Tuesday, September 18, 2012

An "Anti-Sicilian" Trap

1.e4 c5 2.Nf3 d6 3.c3 is an "anti-Sicilian" line that might be called an "Alapin Variation Deferred." White prepares to grab the center with d4, and meets the natural 3...Nf6 with 4.Be2, when 4...Nxe4? 5.Qa4+ is a transparent trap. Best may be 4...Nbd7!?, forcing White to do something about his hanging e-pawn. The natural 4...Nc6, as in the game below, is playable, but allows 5.d4!? Black can then win material with 5...cxd4 6.cxd4 Nxe4!? 7.d5 (the point, meeting 7...Nb8? with 8.Qa4+, winning the knight) Qa5+ 8.Nc3 Nxc3 9.bxc3 Ne5 10.Nxe5 Qxc3+!? (the less greedy 9...dxe5 is possible) 11.Bd2 Qxe5 12.O-O! Qxd5 13.Rb1! and White has very dangerous compensation for his three(!) sacrificed pawns. In Basman-Stean, Hastings 1973/74, among other games, Black came to a grisly end. See Informant 17/439 or Shamkovich's book The Modern Chess Sacrifice for more details. Hodgson managed to survive after 13...f6!? in Gildardo Garcia-Hodgson, World Open 2000, as I also did in an Internet blitz game.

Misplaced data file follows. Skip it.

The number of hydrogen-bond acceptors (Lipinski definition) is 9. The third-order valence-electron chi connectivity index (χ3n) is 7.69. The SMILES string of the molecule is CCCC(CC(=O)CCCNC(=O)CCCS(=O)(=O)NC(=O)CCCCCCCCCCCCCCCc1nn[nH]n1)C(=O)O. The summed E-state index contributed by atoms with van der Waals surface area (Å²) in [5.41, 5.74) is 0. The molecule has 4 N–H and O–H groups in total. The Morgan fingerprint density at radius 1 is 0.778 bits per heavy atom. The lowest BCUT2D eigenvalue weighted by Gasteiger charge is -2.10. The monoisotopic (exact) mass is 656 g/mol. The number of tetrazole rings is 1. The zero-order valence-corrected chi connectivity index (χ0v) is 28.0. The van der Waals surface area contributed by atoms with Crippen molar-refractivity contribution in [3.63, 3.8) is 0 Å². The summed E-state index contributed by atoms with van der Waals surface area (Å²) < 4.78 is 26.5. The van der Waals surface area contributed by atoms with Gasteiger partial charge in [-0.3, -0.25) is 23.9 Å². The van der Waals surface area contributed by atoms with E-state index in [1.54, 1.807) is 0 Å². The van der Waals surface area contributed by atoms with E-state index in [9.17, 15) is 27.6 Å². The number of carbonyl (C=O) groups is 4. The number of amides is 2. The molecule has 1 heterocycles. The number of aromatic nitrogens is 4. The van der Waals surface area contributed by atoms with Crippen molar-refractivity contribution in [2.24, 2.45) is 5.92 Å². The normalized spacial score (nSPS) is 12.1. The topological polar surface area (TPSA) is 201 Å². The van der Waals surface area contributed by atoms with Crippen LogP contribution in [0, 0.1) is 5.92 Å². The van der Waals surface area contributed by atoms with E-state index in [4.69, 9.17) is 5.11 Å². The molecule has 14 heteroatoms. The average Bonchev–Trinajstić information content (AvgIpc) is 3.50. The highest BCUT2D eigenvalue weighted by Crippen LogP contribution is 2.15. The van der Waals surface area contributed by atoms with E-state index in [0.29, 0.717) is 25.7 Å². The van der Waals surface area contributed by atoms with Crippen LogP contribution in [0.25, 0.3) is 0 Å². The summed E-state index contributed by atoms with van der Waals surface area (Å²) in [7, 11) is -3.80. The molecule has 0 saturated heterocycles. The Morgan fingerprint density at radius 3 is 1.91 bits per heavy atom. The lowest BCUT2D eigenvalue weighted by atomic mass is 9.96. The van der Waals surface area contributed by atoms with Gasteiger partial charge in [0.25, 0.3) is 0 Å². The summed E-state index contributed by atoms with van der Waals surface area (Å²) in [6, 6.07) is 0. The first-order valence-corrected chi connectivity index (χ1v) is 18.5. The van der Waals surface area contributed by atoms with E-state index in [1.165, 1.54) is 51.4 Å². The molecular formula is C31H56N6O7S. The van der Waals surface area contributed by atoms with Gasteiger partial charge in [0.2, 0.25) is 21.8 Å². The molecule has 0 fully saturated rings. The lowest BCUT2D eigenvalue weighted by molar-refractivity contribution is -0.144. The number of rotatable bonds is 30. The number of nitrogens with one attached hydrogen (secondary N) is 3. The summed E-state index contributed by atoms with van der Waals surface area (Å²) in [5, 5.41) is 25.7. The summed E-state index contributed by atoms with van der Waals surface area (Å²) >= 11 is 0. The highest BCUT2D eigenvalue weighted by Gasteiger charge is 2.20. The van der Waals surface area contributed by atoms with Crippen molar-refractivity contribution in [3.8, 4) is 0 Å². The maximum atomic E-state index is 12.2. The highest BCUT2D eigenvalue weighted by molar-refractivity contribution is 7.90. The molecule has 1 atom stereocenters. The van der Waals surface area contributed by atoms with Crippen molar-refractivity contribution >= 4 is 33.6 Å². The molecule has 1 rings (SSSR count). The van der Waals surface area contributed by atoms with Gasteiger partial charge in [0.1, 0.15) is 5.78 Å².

Black's 5...Nxe4??, as my opponent played in the game below, is just another way to blunder a piece, losing to the simple 6.d5. In Acunzo-Semenyuk, European Senior Championship 2011, Black soldiered on with 6...Nb8 7.Qa4+ Bd7 8.Qxe4, even managing to draw after White later hung a rook.

My opponent chose to lose a piece in a different way with 6...Nxf2, but I wrapped up the game in energetic fashion. Note that after 10.Bf6!, 10...gxf6? would have allowed 11.Bb5! double check and mate, à la Nimzowitsch-NN, Pernau 1910, which Bill alluded to the other day (position 14).

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